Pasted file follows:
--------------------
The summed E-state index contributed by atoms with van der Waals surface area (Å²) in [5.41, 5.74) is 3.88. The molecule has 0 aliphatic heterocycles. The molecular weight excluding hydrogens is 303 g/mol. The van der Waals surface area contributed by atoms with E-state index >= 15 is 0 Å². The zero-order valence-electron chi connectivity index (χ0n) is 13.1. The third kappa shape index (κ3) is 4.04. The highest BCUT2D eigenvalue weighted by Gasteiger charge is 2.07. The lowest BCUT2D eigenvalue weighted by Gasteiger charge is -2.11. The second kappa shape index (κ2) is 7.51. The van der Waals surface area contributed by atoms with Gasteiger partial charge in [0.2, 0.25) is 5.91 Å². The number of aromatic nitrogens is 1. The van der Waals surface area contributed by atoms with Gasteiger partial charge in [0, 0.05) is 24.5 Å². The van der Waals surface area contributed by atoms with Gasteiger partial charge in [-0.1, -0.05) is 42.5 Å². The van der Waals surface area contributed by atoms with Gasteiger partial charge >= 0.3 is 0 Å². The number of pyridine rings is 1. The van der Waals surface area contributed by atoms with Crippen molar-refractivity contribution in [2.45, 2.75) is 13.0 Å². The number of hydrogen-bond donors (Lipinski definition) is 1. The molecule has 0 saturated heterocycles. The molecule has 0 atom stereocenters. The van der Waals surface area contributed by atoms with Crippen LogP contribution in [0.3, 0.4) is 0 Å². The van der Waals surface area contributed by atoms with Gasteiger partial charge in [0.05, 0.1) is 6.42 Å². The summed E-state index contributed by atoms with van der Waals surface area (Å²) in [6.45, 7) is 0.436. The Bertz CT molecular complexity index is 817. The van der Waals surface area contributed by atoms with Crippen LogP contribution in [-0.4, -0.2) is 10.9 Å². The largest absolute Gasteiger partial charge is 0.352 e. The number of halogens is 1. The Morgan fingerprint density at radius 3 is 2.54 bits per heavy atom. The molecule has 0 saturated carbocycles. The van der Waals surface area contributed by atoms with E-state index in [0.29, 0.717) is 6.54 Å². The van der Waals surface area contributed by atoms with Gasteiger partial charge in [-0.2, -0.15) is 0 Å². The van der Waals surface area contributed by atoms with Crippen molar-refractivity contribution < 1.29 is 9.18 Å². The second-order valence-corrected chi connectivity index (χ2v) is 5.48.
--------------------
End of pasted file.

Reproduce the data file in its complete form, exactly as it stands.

The summed E-state index contributed by atoms with van der Waals surface area (Å²) in [5.41, 5.74) is 3.88. The molecule has 0 aliphatic heterocycles. The molecular weight excluding hydrogens is 303 g/mol. The van der Waals surface area contributed by atoms with E-state index >= 15 is 0 Å². The zero-order valence-electron chi connectivity index (χ0n) is 13.1. The third kappa shape index (κ3) is 4.04. The highest BCUT2D eigenvalue weighted by Gasteiger charge is 2.07. The lowest BCUT2D eigenvalue weighted by Gasteiger charge is -2.11. The second kappa shape index (κ2) is 7.51. The van der Waals surface area contributed by atoms with Gasteiger partial charge in [0.2, 0.25) is 5.91 Å². The number of aromatic nitrogens is 1. The van der Waals surface area contributed by atoms with Gasteiger partial charge in [0, 0.05) is 24.5 Å². The van der Waals surface area contributed by atoms with Gasteiger partial charge in [-0.1, -0.05) is 42.5 Å². The van der Waals surface area contributed by atoms with Gasteiger partial charge >= 0.3 is 0 Å². The number of pyridine rings is 1. The van der Waals surface area contributed by atoms with Crippen molar-refractivity contribution in [2.45, 2.75) is 13.0 Å². The number of hydrogen-bond donors (Lipinski definition) is 1. The molecule has 0 saturated heterocycles. The molecule has 0 atom stereocenters. The van der Waals surface area contributed by atoms with Crippen LogP contribution in [0.3, 0.4) is 0 Å². The van der Waals surface area contributed by atoms with Gasteiger partial charge in [0.05, 0.1) is 6.42 Å². The summed E-state index contributed by atoms with van der Waals surface area (Å²) in [6.45, 7) is 0.436. The Bertz CT molecular complexity index is 817. The van der Waals surface area contributed by atoms with Crippen LogP contribution in [-0.4, -0.2) is 10.9 Å². The largest absolute Gasteiger partial charge is 0.352 e. The number of halogens is 1. The Morgan fingerprint density at radius 3 is 2.54 bits per heavy atom. The molecule has 0 saturated carbocycles. The van der Waals surface area contributed by atoms with E-state index in [0.29, 0.717) is 6.54 Å². The van der Waals surface area contributed by atoms with Gasteiger partial charge in [-0.2, -0.15) is 0 Å². The van der Waals surface area contributed by atoms with Crippen molar-refractivity contribution < 1.29 is 9.18 Å². The second-order valence-corrected chi connectivity index (χ2v) is 5.48.